Connecting with Your Irish Ancestors
Whether they are real—and you are Irish—or not
Illustration Credit: Stones of Newgrange by Denise Labadie
Bloodlines are important, and an understanding of family ties, bonds, history, and each root and branch of our physical family tree can help provide a firm foundation from which to build. But what of spiritual ancestry? What of the deep-seated desire that burns in so many of us for a land, a tribe, a culture from which we have no discernible descent?
I am Irish. It’s a simple statement, an understanding that one originates from a small green island on the edge of the Atlantic Ocean. Irish people have always been explorers, travellers, hard workers, and adventurers who sailed and settled throughout the globe. Ireland’s blood reaches far and wide, but Irish culture, Irish heritage, weaves an even wider net over the world. And Irish spirituality sings a pure siren song, even for those whose physical ancestry does not seem to tie in with this land.
What harm? Irish mythology is rich with “invasions” of other cultures, blended into a fine tapestry through time. We are a multicultural stirring pot; so whether your grandmother was from Connemara, or Colorado—if the spirit of Irish ancestry stirs your soul, you can explore it. Here’s how.
Your Ancestor’s Altar
First, create a special place in your home or garden, welcoming to ancestral spirits. A quiet corner is good, with a table or a shelf, and an area in front where you can sit facing it. The space should be as tech-free as possible, and if it’s unavoidable, you can place plants or salt rock warmers to clear any negative energies.
In this clear space, think about what your ancestry means to you. Go there, with a notebook and pen, sit with eyes closed, and observe what initial thoughts surface when you turn your mind to your ancestors. What names surface? Associated places? Physical characteristics? Moods or personalities? Family events? Memories, stories, or anecdotes?
Then open your eyes and take written note of what you thought or felt. Let this be the basis of your ancestral actions. For many of us, not all things associated with family and ancestry are positive, or even easy to remember and think about. Take note of this too, let it flow through you as much as you can, observe it, record it. Sometimes, it can be just as important to understand the parts of our past that we do not want to incorporate into ourselves, as this leads to a clearer path to determine who we do want to be.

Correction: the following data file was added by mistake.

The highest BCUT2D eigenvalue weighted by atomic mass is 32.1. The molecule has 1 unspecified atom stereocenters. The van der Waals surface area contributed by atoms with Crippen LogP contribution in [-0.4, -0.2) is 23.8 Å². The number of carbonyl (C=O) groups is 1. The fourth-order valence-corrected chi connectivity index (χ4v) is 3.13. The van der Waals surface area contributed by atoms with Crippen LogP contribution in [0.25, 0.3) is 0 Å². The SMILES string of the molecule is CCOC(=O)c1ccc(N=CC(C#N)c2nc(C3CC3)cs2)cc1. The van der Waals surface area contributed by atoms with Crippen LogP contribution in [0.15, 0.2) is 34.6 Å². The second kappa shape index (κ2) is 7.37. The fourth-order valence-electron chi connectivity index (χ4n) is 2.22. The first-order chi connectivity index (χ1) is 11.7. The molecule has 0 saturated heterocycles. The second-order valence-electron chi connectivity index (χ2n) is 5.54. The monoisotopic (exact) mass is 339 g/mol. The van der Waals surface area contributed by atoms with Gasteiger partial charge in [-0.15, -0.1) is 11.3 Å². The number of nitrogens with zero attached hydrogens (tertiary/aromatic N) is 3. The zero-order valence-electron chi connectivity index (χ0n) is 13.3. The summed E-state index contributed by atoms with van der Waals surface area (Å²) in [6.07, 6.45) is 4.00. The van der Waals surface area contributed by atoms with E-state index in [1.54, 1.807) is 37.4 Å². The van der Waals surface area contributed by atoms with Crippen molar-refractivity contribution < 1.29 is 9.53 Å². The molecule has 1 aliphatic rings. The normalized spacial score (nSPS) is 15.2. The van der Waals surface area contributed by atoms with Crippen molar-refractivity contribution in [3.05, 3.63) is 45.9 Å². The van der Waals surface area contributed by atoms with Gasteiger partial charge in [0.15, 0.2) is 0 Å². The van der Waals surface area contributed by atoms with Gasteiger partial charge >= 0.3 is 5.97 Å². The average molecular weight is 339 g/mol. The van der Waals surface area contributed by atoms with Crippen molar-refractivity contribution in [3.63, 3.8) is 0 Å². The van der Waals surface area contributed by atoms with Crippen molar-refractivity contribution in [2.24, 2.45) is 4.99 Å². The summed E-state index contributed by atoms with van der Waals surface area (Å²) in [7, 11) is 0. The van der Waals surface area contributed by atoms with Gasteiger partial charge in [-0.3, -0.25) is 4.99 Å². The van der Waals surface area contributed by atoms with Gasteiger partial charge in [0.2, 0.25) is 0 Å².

Some of your memories and thoughts on ancestry will be related to death, and so, dark or shadowed. But remember that it is within the darkness that seeds first grow; it takes the absence of light to bring forth hope, and new life nourished by the old.
Looking at your notes, begin to gather items and physical triggers or representations related to your ancestry. This could be photographs, family crests, memorabilia, or souvenirs—anything that relates in your mind, or resonates in your spirit, with your ancestral memories. Take your time, gather or remove things as seems right to you. Aim for deep quality resonance over sheer quantity of items.
Finally, place a trio of small items at the front of your ancestral altar to represent the three worlds of Earth, Sea, and Sky—clustered in a triple spiral formation around a central point of fire, even a simple tea-light candle for safety.
Spend some time at your ancestral altar weekly at least, but preferably every day. Sit quietly and absorb, meditate on the items and their resonance, move and change things around, as you will over time. This is your space for inspiration and balance—life and death, cohabiting and calm.
“Níl aon tinteán mar do thinteán féin”
Neel ane tin-tawn mar thu hin-tawn fayn
(There’s no hearth like your own hearth)
- Choose an ancestor—whether blood relative or spiritual predecessor—and begin to form a specific relationship with her or him.
- Place a photograph on your altar, along with a sample of handwriting, small personal item, or anything else that may form a direct physical link.
- Light the flame at the center of the three worlds, and close your eyes. Breathe deeply, imagining yourself at the center of the worlds, holding the flame in your core.
- Think of this internal flame as your hearth fire, which you have sat down by. Invite your ancestor to come and sit by your hearth with you. Picture them clearly in your mind, and use your own words, whatever feels most comfortable. You are inviting them for a chat, not formally evoking their presence.
- If they don’t show up at first, don’t worry. Sometimes it takes a wee while to establish a connection and form a pathway. You keep showing up every day, and extend the invitation regularly. They’ll get there.
- When they do, you can have a chat. Ask a question, share a story, get their perspective or advice on a matter. Listen, remember, and be respectful.
- When you’re done, thank them and say goodbye. Stay sitting, and let them leave your space before you do.
- Then you can take a few minutes by your hearth yourself. Look at the fire, and see it as the candle flame on your altar. Breathe deeply, and feel your body sitting by your altar. Move, and open your eyes.
- Write your notes!